The Mindsight Approach to Well-Being: A Comprehensive Course in Interpersonal Neurobiology (IPNB)

Teacher: Daniel J. Siegel, M.D.

1. Define what the mind is from an IPNB perspective

2. Explain how energy and information flow is regulated and forms the mind

3. Differentiate the concepts of consciousness, subjective experience, and information processing

4. Outline how integration—the linkage of differentiated parts of a system—leads to optimal self-organization experienced as flexibility, adaptability, coherence (resilience across time), energy, and stability

5. Identify the role that mindsight—insight, empathy, and integration—plays in well-being and healthy relationships

6. Form a better understanding and experience of challenging emotions

7. Highlight how the brain develops and changes through relationships, consciousness, and neuroplasticity

8. Demonstrate how to use the Hand Model of the Brain to support emotional regulation

9. Distinguish among the seven nonverbal aspects of communication and their role in connecting with others

10. Analyze how presence, attunement, and resonance foster trusting relationships – the PART we play in close relationships, including psychotherapy, education and the workplace

11. Model reflective dialogue and communication

12. Outline how relational connection influences the growth of connections in the brain

13. Describe the science of kindness, empathy, compassion, and forgiveness

14. Define and identify the role self-compassion plays in integration and well-being

15. Outline how relational integration is the basis of neural integration, which is crucial for healthy relationships

16. Identify the foundations of optimal parent-child relationships called secure attachment

17. Differentiate among secure, ambivalent, avoidant, and disorganized attachment categories

18. Implement findings from the Adult Attachment Interview into self-understanding as well as clinical assessment and treatment

19. Outline how to create a coherent narrative and earned secure attachment pattern

20. Outline the scientific underpinnings of the view that integration is the basis of health and resilience

21. Define the 9 domains of integration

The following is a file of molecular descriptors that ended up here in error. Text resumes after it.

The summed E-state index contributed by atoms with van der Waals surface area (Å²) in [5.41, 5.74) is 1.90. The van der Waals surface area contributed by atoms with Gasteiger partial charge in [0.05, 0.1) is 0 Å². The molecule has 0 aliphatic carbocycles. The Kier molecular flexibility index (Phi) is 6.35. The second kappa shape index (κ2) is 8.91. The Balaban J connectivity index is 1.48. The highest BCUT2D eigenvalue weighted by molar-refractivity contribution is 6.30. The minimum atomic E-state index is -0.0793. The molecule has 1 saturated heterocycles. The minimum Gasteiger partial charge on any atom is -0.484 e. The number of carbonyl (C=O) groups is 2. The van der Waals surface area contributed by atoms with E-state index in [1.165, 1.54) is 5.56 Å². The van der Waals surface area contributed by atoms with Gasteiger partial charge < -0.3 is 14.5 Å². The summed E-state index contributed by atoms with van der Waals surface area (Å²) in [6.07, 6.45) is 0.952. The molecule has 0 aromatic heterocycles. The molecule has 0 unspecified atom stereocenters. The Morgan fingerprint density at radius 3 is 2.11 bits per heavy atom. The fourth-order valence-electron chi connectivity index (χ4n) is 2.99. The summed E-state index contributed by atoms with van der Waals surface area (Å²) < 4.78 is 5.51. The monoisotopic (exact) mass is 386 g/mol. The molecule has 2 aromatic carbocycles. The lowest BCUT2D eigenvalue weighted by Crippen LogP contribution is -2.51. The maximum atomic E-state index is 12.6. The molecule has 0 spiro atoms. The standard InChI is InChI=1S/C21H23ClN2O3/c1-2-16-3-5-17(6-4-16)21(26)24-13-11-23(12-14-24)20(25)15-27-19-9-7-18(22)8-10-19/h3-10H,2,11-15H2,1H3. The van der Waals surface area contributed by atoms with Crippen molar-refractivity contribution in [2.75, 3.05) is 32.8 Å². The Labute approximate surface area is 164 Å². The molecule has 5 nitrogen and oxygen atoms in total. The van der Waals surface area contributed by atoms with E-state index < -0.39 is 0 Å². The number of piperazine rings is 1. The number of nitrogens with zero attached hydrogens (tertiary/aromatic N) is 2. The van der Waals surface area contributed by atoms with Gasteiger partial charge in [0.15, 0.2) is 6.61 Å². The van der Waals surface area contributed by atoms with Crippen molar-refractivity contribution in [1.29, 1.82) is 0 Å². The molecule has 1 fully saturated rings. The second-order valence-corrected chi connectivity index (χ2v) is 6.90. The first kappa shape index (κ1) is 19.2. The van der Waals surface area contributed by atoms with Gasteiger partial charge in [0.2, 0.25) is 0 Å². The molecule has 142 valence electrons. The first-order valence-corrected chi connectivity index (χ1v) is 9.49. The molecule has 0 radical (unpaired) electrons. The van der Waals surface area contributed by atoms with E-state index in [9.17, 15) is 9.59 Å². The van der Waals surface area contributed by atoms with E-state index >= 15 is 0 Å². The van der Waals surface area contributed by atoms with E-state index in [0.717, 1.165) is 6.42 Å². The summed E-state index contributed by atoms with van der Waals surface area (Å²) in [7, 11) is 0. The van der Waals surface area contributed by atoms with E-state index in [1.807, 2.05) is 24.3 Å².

22. Reframe mental health challenges as impediments to integration in the form of chaos and rigidity

23. Identify the process of change toward well-being as opportunities for growing integration

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24. Implement conceptualizations of the 9 domains of integration into self-understanding as well as the understanding of others (and diagnosis, treatment planning, and intervention if you are a clinician)

25. Embody the 9 domains of integration by using the integrative movement series, a mindfulness practice that symbolizes each of the domains

26. Outline the steps of the Wheel of Awareness practice to integrate consciousness and support well-being

27. Describe the 3-P diagram and interpret integration of consciousness through the model of the plane of possibility

28. Implement Bilateral, Vertical and Memory Domains of Integration into self-understanding (and for diagnosis, treatment planning, and intervention, if you are a clinician)

29. Embody these three domains of integration through active engagement (and, if you are a clinician, even by teaching clients the integrative movement series)

30. Identify the roles of and relationship between the left and right sides of the brain

31. Recognize impediments to bilateral integration which can lead to chaos or rigidity, and use practical techniques to support the growth of bilateral integration

32. Identify when there are challenges in vertical differentiation and/or linkage within the nervous system. Employ methods to support neuroplasticity, enabling greater neural integration and well-being

33. Evaluate impairment of integration in memory processes in everyday life and in traumatic experiences

34. Explain the role of implicit and explicit memory in trauma resolution and health

35. Assess the “coherency of narrative”—how we have come to make sense of our lives—and identify how to cultivate mental adaptability

36. Reframe “stress” from an IPNB lens in order to build resilience, grit, and a growth mindset

37. Differentiate the layers, aspects, or parts of the self

38. Identify the neurobiological processes, attachment patterns, and narrative characteristics that relate to unresolved, dismissing, or preoccupied attachment histories

39. Develop a coherent narrative and the sensemaking process of self-reflection

40. Outline how to identify unresolved trauma or loss within the narrative process

41. Describe the adaptive strategy of dissociation that emerges with disorganized attachment (and, if you are a clinician, learn ways to work with clients to integrate dissociated states)

42. Explore how an incoherence of narratives impacts the integration of states of mind

43. Identify the key components of feeling felt that highlight interpersonal integration

44. Outline how relational integration leads to neural integration

45. Differentiate the quantum and Newtonian classical physics aspects of experience from the viewpoint of IPNB

46. Evaluate issues of mortality, uncertainty, and transience as well as the experience of the Arrow of Time in support of temporal integration

47. Reframe the experience of identity from an IPNB lens

48. Assess the evolutionary, cultural, and familial aspects of identity

49. Discover how to support identity integration to bring more compassion and kindness into the world

50. Identify key features of secure attachment and how they relate to interpersonal relationships

Copyright © 2020 Mind Your Brain, Inc

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